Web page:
More than a hype man, Vial shares his passion for ministry in Liberty’s athletic arenas
Andre Vial’s schedule as an emcee and public address announcer for myriad Liberty University and outside sporting events is so crowded during the school year that he uses a spreadsheet to coordinate all of the games he can cover in one weekend.
A junior youth ministries student by day, Vial transforms into “Hype Man Andre” at night for a wide variety of Athletics and Club Sports contests, as well as Lynchburg Hillcats Minor League Baseball games and sporting events at Jefferson Forest High School in nearby Forest, Va.
On Feb. 19, over the spring semester’s first College For A Weekend (CFAW), Vial juggled facilitating halftime and intermission interviews and fan participation games and contests for the 2 p.m. women’s basketball and 7 p.m. men’s basketball games against Stetson before bouncing over to the 5 p.m. men’s lacrosse game against South Carolina and the 10 p.m. Division I men’s hockey game against Jamestown.
“He is super busy all the time, but he is phenomenal, an awesome guy, and we are very blessed to have him on staff,” said Kaleb VanDePerre, Club Sports Assistant Director of Marketing Promotions. “He runs all of our intermissions and a lot of our game-night promotions and fan engagements. He’s so comfortable on the mic and engaging with the fans. He’s loud and professional and he has a lot of fun with it.”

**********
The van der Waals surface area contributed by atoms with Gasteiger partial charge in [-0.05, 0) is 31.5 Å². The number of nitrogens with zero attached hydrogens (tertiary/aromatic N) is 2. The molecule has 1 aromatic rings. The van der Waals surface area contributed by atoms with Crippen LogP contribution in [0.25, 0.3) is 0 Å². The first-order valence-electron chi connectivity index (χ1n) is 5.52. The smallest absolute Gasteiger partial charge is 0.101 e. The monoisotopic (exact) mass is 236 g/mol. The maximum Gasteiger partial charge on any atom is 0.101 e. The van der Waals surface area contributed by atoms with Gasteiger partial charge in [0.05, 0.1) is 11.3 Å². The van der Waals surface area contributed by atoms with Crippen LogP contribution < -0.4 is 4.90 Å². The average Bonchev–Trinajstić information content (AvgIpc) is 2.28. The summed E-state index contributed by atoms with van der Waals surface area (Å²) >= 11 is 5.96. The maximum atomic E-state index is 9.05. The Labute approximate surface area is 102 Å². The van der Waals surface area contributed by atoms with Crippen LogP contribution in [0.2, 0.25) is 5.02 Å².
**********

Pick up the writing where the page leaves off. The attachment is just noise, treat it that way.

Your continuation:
Vial’s outgoing personality shines through when he takes to the Liberty Arena floor during men’s and women’s basketball or volleyball games, or the LaHaye Ice Center ice during men’s hockey games, or the Liberty Lacrosse Fields for men’s or women’s contests.
“I have always been an extravert, on the louder side,” said Vial, who was inspired by the PA announcer he grew up listening to at Danbury (Conn.) Whalers hockey games, a minor league affiliate of what is now the NHL’s Carolina Hurricanes. “As an emcee, you’ve got to be exciting, and to ab-lib well, letting your personality be out there. Fans watching could be doing anything else, so you’ve got to fight for their attention, to keep it exciting and high-energy.”
With so many sports on his spreadsheet and promotions on his plate, he tries not to get too hyped up himself, but to be led by the Holy Spirit as he encourages crowd interaction.
“Learning how to stay calm and cool versus times where you have to be excited is the key,” Vial said. “I’m getting to know when to turn on and off ‘Hype Man Andre.’ Most games, I’ll use the national anthem as a time where I’ll say a quick prayer, asking God to use me and then, it’s just a switch that goes on. It’s hype time.”
He has little trouble getting fans to stand to their feet for T-shirt tosses or to participate in games such as “Chuck a Puck” during hockey intermissions and “Fan Cam” experiences during media timeouts at basketball games. He is also responsible for choosing random fans to compete in everything from dunk contests at basketball games to Bubble Soccer at lacrosse games and human slingshot bowling challenges at hockey games.
“This year, I have been focusing in on the intermission games and making sure that they are executed well, using experience from Lynchburg Hillcats and Liberty Basketball games to make things more fun and lively,” said Vial, who won the Student Service Award at this week’s Club Sports Choice Awards.